Most people who step into the ’21’ Club order the same thing they’ve had every other time they’ve stepped into the ’21’ Club. The staff may not crack an egg into the steak tartar any more (thanks for nothing, Department of Health!), but there’s a residual stability to the place, even if you’re no longer required to wear a tie to lunch. At ’21’, you don’t sit down and wait to hear the specials—you don’t even need to open the menu.

Head to Tribeca and walk down the stairs into Le Restaurant—a refined, market-driven restaurant tucked beneath All Good Things—and you won’t need to look at a menu either. The staff will present you with a narrow piece of paper listing the courses you’ll be eating that evening, and that’s pretty much that. You just choose your wine, or, more conveniently, order the wine pairing, and avoid making a single decision. The chef doesn’t want to know your preferences; he just wants to know if you have any food allergies.


Break out your TI-83: the tasting menu at Nashville’s Catbird Seat is hand-written on graphing paper. (Photo: Southern Living)

The restaurant menu is a curious document. In a brasserie it can stand for continuity and classicism; if it’s hand-written each day, it signals seasonality and improvisation. Even its size can be symbolic: Ferris Bueller stares at a ludicrously large menu when he crashes a power lunch as Abe Froman “the Sausage King of Chicago.” But more and more menus are becoming open to interpretation.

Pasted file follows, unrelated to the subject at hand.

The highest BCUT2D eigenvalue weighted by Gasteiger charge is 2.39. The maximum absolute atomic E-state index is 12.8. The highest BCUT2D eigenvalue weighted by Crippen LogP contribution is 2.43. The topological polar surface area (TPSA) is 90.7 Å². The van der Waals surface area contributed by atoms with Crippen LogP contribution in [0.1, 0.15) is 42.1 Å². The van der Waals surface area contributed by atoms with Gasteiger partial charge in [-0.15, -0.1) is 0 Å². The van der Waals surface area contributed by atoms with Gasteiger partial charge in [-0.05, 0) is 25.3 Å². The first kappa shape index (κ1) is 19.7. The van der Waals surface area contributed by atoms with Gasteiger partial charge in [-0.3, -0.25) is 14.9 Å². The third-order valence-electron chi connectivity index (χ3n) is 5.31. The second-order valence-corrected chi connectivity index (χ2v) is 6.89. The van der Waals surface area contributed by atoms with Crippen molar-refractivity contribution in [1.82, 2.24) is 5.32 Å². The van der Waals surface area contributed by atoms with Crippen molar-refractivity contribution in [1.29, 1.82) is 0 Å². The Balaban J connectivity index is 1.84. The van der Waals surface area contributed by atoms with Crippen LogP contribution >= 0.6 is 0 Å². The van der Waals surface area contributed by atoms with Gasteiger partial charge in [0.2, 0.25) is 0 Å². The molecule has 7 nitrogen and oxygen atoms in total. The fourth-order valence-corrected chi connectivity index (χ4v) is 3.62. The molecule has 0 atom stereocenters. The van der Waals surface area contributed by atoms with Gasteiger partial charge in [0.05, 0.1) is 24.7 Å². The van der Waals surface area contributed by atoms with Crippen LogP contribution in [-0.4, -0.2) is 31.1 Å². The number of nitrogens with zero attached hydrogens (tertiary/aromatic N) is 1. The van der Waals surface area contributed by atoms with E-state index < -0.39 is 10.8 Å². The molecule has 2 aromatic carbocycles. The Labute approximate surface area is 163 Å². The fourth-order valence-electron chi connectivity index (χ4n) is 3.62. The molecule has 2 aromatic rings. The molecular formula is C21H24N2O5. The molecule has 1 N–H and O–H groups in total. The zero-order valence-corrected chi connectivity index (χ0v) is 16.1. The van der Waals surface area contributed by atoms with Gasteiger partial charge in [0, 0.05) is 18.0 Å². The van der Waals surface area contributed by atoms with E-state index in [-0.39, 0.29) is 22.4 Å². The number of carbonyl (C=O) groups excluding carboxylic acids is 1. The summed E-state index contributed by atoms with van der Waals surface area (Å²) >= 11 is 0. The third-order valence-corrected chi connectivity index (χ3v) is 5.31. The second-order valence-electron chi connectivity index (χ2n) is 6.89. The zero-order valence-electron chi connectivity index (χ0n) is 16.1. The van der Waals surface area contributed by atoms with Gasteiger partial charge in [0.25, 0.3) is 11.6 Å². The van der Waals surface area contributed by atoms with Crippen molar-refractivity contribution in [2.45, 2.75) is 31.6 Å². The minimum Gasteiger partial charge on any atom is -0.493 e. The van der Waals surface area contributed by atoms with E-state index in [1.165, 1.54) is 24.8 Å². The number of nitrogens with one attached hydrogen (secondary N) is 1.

Let’s be clear that a menu that has to be explained is not a good menu.

In the past, you could rely on clear distinctions between size and order of dishes—you had a starter then a main course, and a dessert if you were feeling indulgent. Now, courses are vague, like the open-ended final scene of a critically-praised HBO drama. In fact, there’s no real hierarchy to meal at all—dishes simply arrive without any sense of pacing or logic.

Let’s be clear that a menu that has to be explained is not a good menu. If it’s not immediately apparent how many dishes you should order then there is a fundamental failure of menu communication. You gaze at a list of dishes and you don’t know what’s expected of you—or, worse still, what you can expect to discover in front of you.

The confusion created by these inscrutable menus has given rise to the now-ubiquitous question, “Have you dined with us before?” If you say “yes” then you sound like a presumptuous bore; if you say “no,” you are immediately infantilized. Suddenly, the waiter is in complete control, tacitly entrusted to steer you, the rudderless diner, through the twists and turns of the document. Eventually, the monologue will get around to the concept you didn’t want hear: small plates.


There’s a comforting familiarity to the appetizer-entree-dessert model of classic restaurants. (Photo: TASCHEN/Menu Design in America)

Yes, the enigmatic small plates which the chef recommends that you share. Somehow, these small plates manage to leave your hunger unfulfilled and your bill mysteriously higher. On so many of today’s mercurial menus, no dish is the size you want it to be, and everything manages to arrive in curious intervals.